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Career Corner
Pros offer advice

Jarrod A. Fitch (North Texas Daily via ispi News Service) -- Sweaty palms, butterflies in the stomach, and hyperventilation are just a few of the symptoms almost every college student will feel after they receive their degree, go out into the real world, and experience their first interview.

Though to some the thought of meeting a potential employer for the first time can be a nerve racking experience there are ways to make the experience as painless as possible.

Many professionals have travelled the same road as those who are coming after them and have suggestions on making the transition from student to employee as painless as possible.

James E. Barnes, senior manger of public relations for Compaq in Houston, compares finding a job to a football game because it is important to establish a game plan in order to maintain the most success.

Talia L. Nye-Keif, an image development counselor for Prx Image Development in San Antonio, said the most important tool for landing a job after college is self-promotion.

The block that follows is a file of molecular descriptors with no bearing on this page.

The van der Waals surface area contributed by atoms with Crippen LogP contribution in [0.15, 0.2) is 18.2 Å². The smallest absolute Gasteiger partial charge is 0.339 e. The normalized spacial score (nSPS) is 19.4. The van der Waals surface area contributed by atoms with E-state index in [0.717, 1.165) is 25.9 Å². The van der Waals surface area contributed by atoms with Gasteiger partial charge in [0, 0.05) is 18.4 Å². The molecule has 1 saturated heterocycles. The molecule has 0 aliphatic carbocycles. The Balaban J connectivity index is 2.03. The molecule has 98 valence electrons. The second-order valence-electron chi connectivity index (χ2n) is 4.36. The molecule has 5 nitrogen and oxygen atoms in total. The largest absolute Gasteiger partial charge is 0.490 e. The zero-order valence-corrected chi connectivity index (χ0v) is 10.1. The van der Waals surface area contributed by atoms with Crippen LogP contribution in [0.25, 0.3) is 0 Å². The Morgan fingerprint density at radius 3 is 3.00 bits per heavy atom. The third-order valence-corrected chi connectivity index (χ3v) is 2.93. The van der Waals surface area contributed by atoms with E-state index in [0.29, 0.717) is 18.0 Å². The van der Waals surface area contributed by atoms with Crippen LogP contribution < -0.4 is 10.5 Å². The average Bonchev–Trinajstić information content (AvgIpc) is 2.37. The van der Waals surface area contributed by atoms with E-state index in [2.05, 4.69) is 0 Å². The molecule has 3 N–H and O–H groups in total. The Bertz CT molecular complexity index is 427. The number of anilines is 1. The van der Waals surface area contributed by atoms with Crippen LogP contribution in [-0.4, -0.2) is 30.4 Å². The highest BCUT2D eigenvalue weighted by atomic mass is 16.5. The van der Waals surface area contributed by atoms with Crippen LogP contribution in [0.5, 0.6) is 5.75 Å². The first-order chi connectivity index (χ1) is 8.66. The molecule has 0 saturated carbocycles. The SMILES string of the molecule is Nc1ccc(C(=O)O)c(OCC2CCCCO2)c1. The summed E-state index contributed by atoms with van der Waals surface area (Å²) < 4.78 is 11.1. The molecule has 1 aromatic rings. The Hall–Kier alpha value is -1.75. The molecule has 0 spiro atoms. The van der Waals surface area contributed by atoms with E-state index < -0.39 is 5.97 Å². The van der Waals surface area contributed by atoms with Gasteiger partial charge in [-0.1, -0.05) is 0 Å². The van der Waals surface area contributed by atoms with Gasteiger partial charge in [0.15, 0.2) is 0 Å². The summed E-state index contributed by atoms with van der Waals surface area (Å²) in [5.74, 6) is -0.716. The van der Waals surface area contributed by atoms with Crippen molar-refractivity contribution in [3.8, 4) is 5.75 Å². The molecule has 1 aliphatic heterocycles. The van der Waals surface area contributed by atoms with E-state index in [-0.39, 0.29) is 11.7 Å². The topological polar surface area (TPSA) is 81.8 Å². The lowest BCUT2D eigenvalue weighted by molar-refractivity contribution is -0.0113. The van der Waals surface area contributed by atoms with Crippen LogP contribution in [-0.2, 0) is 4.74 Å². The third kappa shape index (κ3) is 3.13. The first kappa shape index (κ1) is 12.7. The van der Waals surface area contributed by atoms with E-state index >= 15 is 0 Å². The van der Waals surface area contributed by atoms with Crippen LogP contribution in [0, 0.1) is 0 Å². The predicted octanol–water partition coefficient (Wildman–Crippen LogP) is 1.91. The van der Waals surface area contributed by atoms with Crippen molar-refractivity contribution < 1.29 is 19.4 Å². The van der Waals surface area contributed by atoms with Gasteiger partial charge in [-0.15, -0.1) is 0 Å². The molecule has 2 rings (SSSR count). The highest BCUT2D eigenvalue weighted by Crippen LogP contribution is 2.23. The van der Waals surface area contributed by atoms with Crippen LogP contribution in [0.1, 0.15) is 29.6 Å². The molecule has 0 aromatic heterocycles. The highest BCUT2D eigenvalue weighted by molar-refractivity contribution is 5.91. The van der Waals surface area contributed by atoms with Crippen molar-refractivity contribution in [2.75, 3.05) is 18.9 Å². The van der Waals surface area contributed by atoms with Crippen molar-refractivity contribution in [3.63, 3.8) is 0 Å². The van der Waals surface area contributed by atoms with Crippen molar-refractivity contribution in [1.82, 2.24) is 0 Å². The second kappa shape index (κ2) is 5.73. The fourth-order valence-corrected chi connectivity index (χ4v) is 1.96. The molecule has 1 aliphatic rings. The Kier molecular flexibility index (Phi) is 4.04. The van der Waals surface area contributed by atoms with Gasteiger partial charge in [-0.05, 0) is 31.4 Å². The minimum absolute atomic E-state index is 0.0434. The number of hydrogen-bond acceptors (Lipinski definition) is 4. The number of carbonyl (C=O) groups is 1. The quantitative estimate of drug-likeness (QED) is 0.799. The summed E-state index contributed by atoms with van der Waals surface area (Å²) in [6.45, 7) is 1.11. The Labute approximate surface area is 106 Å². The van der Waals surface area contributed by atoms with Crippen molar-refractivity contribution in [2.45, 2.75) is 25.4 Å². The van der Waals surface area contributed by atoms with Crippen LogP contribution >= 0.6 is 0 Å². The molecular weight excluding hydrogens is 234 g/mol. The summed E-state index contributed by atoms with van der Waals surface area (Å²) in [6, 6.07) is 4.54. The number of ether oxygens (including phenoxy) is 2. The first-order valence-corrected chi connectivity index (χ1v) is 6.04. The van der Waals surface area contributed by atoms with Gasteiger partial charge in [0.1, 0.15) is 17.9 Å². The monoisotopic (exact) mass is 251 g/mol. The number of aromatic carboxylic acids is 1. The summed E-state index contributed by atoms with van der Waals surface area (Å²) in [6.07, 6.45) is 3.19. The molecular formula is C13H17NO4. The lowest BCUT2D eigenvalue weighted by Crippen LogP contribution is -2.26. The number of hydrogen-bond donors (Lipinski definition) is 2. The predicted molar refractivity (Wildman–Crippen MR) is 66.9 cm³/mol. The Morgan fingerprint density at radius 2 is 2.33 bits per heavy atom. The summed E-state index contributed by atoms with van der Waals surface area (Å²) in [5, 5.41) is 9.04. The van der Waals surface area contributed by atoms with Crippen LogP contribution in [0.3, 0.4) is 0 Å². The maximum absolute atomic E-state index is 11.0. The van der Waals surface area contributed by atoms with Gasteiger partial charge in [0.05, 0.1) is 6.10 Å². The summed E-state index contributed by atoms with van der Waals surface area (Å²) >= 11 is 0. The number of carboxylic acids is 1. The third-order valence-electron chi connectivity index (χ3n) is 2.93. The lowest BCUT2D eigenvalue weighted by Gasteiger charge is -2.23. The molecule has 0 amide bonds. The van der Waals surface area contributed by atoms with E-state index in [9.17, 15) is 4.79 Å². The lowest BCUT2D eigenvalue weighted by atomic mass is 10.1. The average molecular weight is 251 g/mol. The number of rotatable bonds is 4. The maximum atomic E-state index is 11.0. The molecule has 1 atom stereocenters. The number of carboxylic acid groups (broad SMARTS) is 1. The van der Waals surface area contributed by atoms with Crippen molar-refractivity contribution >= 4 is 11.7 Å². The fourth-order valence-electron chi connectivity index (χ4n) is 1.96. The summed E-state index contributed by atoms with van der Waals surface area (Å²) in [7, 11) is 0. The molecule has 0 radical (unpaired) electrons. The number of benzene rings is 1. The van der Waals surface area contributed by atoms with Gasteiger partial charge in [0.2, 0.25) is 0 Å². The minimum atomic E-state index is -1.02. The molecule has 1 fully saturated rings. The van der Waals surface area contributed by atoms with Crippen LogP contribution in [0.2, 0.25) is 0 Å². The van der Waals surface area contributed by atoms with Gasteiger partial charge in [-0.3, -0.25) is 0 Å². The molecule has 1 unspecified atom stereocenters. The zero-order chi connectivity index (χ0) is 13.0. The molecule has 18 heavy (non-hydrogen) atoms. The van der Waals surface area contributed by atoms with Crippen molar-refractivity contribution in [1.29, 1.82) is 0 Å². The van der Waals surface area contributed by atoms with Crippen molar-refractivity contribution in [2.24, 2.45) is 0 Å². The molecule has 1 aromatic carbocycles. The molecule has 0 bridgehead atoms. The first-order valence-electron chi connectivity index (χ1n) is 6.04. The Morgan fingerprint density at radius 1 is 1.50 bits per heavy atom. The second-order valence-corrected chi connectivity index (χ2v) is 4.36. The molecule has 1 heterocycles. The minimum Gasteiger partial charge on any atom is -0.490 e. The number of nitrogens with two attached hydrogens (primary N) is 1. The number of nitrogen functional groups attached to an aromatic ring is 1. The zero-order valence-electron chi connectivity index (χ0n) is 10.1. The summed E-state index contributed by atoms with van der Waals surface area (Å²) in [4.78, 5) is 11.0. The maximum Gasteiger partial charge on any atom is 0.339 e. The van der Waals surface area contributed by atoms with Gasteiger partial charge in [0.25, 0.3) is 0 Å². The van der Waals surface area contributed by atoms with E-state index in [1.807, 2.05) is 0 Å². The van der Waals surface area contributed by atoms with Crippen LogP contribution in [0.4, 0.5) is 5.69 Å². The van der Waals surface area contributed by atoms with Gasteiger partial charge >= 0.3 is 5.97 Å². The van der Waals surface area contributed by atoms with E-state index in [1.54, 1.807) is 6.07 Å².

In order to accomplish that, students must analyze and list their skills, she said.

The three questions Keif said she suggests that students ask themselves what their skills, desired salary and geographic preferences are when searching for a job.

"You can't know where you're going until you know where you've been and who you are," Keif said.

For many employers, a resume will give the first glimpse at a potential employee, according to a pamphlet that Keif wrote about how to compile a resume.

Keif said that employers make snap judgments when viewing resumes, and that it is important to grab the employer's attention.

When designing a resume, students should use titles or headings that match the job, Keif said.

"The way you can discover that is by examining the job description that you are applying for and adapting their words to your resume," Keif said.

Keif said students should learn market buzzwords and use them appropriately in their resume.

"For instance, if applying for a public relations position, do not put down on your resume that you can throw an awesome party," Keif said. "This won't win you points with your employer. Instead write about your skills in event management."

(c) 2001 North Texas Daily via ispi News Service

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